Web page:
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I work for a company of about 80 employees and they all seem to need access to our database on a regular basis. I don't have time to write applications to meet all of their needs so I'm just going to install SQL Server Management Studio on each employee's computer so they can help themselves to the data. Does anyone know if there's a way to write a wrapper for SQL Server that would save all database transactions to a text file so I can monitor what changes everyone is making?

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migrated from Mar 29 '13 at 13:52

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This is a terrible idea for a lot of reasons. "I don't have time" is not a great reason to give everyone the keys to the store. – JNK Mar 29 '13 at 12:41
You are in for a world of trouble giving everyone access to the data. Oops I truncated a table – bluefeet Mar 29 '13 at 12:42
@TropicThunder, wrong! I've been writing software for more than a decade, 13 years to be exact, and three years ago while trying to get something done for a customer I got interrupted and didn't highlight the WHERE clause I wrote in Management Studio. A college degree means NOTHING! Life happens my friend, and if you do this, you will pay. – Mike Perrenoud Mar 29 '13 at 12:55
@bluefeet, I worked with a man that had a college degree and he worked as the DBA. I asked him to use the data centers restore application to get me yesterdays backup of a database and place it on a new database so I can fix something that somebody messed up in the database (oh and they had a college degree too) and he overwrote the LIVE database! – Mike Perrenoud Mar 29 '13 at 13:00
This is one of the worst idea I've heard in a long, long time. Precisely equivalent to "You don't care about your data". – Vincent Malgrat Mar 29 '13 at 13:50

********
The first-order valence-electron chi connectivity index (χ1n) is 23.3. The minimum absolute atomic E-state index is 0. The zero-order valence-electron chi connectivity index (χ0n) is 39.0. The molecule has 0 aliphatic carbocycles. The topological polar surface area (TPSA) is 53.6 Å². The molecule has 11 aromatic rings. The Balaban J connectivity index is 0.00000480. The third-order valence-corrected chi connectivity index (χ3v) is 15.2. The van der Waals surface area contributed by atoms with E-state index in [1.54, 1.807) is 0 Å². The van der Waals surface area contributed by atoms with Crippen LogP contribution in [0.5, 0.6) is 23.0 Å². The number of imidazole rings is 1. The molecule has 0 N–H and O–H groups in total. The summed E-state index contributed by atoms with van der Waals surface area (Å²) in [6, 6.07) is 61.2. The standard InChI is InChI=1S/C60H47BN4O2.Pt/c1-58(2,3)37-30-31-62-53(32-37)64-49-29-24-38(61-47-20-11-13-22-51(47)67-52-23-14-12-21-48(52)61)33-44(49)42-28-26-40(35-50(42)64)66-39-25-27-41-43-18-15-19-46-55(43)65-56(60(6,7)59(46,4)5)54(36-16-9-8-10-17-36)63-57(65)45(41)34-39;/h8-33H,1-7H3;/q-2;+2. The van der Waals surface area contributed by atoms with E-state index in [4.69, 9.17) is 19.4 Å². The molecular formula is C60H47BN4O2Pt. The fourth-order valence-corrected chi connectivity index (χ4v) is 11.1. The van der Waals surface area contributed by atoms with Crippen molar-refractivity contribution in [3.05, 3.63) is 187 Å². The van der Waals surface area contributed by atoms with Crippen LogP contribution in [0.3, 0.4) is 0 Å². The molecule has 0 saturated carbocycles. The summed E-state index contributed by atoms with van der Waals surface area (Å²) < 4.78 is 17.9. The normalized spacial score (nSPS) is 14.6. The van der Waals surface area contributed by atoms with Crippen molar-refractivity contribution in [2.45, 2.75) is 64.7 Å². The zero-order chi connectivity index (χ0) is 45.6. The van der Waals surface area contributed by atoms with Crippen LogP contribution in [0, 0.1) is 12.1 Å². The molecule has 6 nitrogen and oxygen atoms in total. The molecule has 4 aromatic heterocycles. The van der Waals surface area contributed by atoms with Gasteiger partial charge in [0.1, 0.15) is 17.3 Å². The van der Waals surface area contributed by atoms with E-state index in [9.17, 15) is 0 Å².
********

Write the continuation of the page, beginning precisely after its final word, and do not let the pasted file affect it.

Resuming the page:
I may get dinged for this, I may not, but if you don't have time I've got a fantastic solution for you. Download Visual Studio LightSwith - you can build a database application in less than five minutes and have it deployed in less than ten - I've done it.

Make time, find the right tools, but do not give them the keys to the database.

In fact, LightSwitch is so dead simple, you could teach some other folks there how to use it at some level.

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+1 Exactly what LightSwitch is intended for. – Mark Storey-Smith Mar 29 '13 at 13:02
Better solution than mine! – Jason Carter Mar 29 '13 at 13:03

While I don't agree with your motives 'I don't have time' I do understand the need.

Ensure you have appropriate security setup for that portion, and for your data changes you want to Checkout Change Data Capture if you are on SQL2008R2 which of course is available in 2012 as well, below that you will have to roll your own solution using triggers, but i doubt you'll have time for that.

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